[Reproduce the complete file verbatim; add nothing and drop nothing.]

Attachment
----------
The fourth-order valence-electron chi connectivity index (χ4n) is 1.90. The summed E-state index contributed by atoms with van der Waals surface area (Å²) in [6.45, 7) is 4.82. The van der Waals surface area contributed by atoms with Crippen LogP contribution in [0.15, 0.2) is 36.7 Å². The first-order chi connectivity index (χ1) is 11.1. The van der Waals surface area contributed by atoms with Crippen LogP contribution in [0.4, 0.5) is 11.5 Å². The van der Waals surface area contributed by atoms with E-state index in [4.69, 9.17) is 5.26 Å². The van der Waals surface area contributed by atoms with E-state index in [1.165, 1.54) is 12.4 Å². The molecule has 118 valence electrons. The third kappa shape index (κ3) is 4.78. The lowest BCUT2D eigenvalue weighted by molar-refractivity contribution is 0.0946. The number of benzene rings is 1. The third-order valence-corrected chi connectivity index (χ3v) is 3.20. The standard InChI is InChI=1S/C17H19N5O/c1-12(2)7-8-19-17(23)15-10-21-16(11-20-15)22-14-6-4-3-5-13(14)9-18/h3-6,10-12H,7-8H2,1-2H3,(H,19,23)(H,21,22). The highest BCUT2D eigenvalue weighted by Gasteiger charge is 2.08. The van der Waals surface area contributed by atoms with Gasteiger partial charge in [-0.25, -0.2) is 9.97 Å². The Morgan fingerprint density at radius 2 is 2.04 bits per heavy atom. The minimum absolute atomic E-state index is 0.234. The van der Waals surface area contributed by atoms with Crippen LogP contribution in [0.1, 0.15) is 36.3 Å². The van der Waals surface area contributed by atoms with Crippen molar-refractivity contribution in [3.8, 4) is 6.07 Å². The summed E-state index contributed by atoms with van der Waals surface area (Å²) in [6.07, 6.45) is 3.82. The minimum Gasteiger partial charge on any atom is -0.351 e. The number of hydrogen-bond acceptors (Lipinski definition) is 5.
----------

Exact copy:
The fourth-order valence-electron chi connectivity index (χ4n) is 1.90. The summed E-state index contributed by atoms with van der Waals surface area (Å²) in [6.45, 7) is 4.82. The van der Waals surface area contributed by atoms with Crippen LogP contribution in [0.15, 0.2) is 36.7 Å². The first-order chi connectivity index (χ1) is 11.1. The van der Waals surface area contributed by atoms with Crippen LogP contribution in [0.4, 0.5) is 11.5 Å². The van der Waals surface area contributed by atoms with E-state index in [4.69, 9.17) is 5.26 Å². The van der Waals surface area contributed by atoms with E-state index in [1.165, 1.54) is 12.4 Å². The molecule has 118 valence electrons. The third kappa shape index (κ3) is 4.78. The lowest BCUT2D eigenvalue weighted by molar-refractivity contribution is 0.0946. The number of benzene rings is 1. The third-order valence-corrected chi connectivity index (χ3v) is 3.20. The standard InChI is InChI=1S/C17H19N5O/c1-12(2)7-8-19-17(23)15-10-21-16(11-20-15)22-14-6-4-3-5-13(14)9-18/h3-6,10-12H,7-8H2,1-2H3,(H,19,23)(H,21,22). The highest BCUT2D eigenvalue weighted by Gasteiger charge is 2.08. The van der Waals surface area contributed by atoms with Gasteiger partial charge in [-0.25, -0.2) is 9.97 Å². The Morgan fingerprint density at radius 2 is 2.04 bits per heavy atom. The minimum absolute atomic E-state index is 0.234. The van der Waals surface area contributed by atoms with Crippen LogP contribution in [0.1, 0.15) is 36.3 Å². The van der Waals surface area contributed by atoms with Crippen molar-refractivity contribution in [3.8, 4) is 6.07 Å². The summed E-state index contributed by atoms with van der Waals surface area (Å²) in [6.07, 6.45) is 3.82. The minimum Gasteiger partial charge on any atom is -0.351 e. The number of hydrogen-bond acceptors (Lipinski definition) is 5.